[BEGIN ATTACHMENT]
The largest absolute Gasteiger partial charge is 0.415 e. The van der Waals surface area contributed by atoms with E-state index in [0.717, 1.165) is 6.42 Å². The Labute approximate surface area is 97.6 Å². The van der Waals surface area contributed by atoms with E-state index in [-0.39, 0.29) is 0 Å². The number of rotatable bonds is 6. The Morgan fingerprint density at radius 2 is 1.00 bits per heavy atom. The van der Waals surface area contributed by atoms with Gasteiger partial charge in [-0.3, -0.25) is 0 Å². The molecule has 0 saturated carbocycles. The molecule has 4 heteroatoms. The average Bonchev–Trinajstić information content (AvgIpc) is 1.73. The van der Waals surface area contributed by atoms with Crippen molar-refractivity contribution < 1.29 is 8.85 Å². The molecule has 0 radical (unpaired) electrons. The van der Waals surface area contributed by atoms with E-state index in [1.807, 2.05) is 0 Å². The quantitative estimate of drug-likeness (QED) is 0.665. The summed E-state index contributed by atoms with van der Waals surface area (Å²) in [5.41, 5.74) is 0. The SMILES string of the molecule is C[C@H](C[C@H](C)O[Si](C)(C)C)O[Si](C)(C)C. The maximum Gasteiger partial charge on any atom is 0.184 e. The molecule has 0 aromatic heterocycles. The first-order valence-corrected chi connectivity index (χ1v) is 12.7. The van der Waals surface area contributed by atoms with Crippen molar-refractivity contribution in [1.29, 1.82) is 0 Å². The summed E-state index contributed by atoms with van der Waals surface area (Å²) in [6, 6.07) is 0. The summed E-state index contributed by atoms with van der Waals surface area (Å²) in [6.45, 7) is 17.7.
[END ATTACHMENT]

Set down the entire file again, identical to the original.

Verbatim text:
The largest absolute Gasteiger partial charge is 0.415 e. The van der Waals surface area contributed by atoms with E-state index in [0.717, 1.165) is 6.42 Å². The Labute approximate surface area is 97.6 Å². The van der Waals surface area contributed by atoms with E-state index in [-0.39, 0.29) is 0 Å². The number of rotatable bonds is 6. The Morgan fingerprint density at radius 2 is 1.00 bits per heavy atom. The van der Waals surface area contributed by atoms with Gasteiger partial charge in [-0.3, -0.25) is 0 Å². The molecule has 0 saturated carbocycles. The molecule has 4 heteroatoms. The average Bonchev–Trinajstić information content (AvgIpc) is 1.73. The van der Waals surface area contributed by atoms with Crippen molar-refractivity contribution < 1.29 is 8.85 Å². The molecule has 0 radical (unpaired) electrons. The van der Waals surface area contributed by atoms with E-state index in [1.807, 2.05) is 0 Å². The quantitative estimate of drug-likeness (QED) is 0.665. The summed E-state index contributed by atoms with van der Waals surface area (Å²) in [5.41, 5.74) is 0. The SMILES string of the molecule is C[C@H](C[C@H](C)O[Si](C)(C)C)O[Si](C)(C)C. The maximum Gasteiger partial charge on any atom is 0.184 e. The molecule has 0 aromatic heterocycles. The first-order valence-corrected chi connectivity index (χ1v) is 12.7. The van der Waals surface area contributed by atoms with Crippen molar-refractivity contribution in [1.29, 1.82) is 0 Å². The summed E-state index contributed by atoms with van der Waals surface area (Å²) in [6, 6.07) is 0. The summed E-state index contributed by atoms with van der Waals surface area (Å²) in [6.45, 7) is 17.7.